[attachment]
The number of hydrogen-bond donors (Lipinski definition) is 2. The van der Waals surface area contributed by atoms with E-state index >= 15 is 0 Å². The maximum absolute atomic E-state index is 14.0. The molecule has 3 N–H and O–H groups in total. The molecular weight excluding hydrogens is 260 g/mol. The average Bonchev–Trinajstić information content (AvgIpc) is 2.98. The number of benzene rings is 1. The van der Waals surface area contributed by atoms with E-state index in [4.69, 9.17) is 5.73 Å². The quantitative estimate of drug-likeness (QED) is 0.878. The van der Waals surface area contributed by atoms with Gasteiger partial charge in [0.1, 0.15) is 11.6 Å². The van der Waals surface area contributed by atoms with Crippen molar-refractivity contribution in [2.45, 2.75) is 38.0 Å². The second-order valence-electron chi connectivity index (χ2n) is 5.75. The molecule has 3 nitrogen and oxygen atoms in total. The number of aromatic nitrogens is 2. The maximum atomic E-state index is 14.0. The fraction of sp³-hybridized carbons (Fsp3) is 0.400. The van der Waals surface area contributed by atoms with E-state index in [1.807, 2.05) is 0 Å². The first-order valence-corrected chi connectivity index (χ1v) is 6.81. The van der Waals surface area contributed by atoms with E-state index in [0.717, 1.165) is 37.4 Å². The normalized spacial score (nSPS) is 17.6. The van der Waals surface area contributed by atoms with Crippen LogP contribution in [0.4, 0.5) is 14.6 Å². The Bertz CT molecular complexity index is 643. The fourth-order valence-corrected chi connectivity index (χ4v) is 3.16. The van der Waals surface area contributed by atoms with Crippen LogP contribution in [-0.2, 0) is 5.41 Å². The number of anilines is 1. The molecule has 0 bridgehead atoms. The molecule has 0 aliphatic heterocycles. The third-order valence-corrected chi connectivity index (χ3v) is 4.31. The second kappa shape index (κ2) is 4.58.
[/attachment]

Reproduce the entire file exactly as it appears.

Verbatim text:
The number of hydrogen-bond donors (Lipinski definition) is 2. The van der Waals surface area contributed by atoms with E-state index >= 15 is 0 Å². The maximum absolute atomic E-state index is 14.0. The molecule has 3 N–H and O–H groups in total. The molecular weight excluding hydrogens is 260 g/mol. The average Bonchev–Trinajstić information content (AvgIpc) is 2.98. The number of benzene rings is 1. The van der Waals surface area contributed by atoms with E-state index in [4.69, 9.17) is 5.73 Å². The quantitative estimate of drug-likeness (QED) is 0.878. The van der Waals surface area contributed by atoms with Gasteiger partial charge in [0.1, 0.15) is 11.6 Å². The van der Waals surface area contributed by atoms with Crippen molar-refractivity contribution in [2.45, 2.75) is 38.0 Å². The second-order valence-electron chi connectivity index (χ2n) is 5.75. The molecule has 3 nitrogen and oxygen atoms in total. The number of aromatic nitrogens is 2. The maximum atomic E-state index is 14.0. The fraction of sp³-hybridized carbons (Fsp3) is 0.400. The van der Waals surface area contributed by atoms with E-state index in [1.807, 2.05) is 0 Å². The first-order valence-corrected chi connectivity index (χ1v) is 6.81. The van der Waals surface area contributed by atoms with E-state index in [0.717, 1.165) is 37.4 Å². The normalized spacial score (nSPS) is 17.6. The van der Waals surface area contributed by atoms with Crippen LogP contribution in [0.4, 0.5) is 14.6 Å². The Bertz CT molecular complexity index is 643. The fourth-order valence-corrected chi connectivity index (χ4v) is 3.16. The van der Waals surface area contributed by atoms with Crippen LogP contribution in [-0.2, 0) is 5.41 Å². The number of anilines is 1. The molecule has 0 bridgehead atoms. The molecule has 0 aliphatic heterocycles. The third-order valence-corrected chi connectivity index (χ3v) is 4.31. The second kappa shape index (κ2) is 4.58.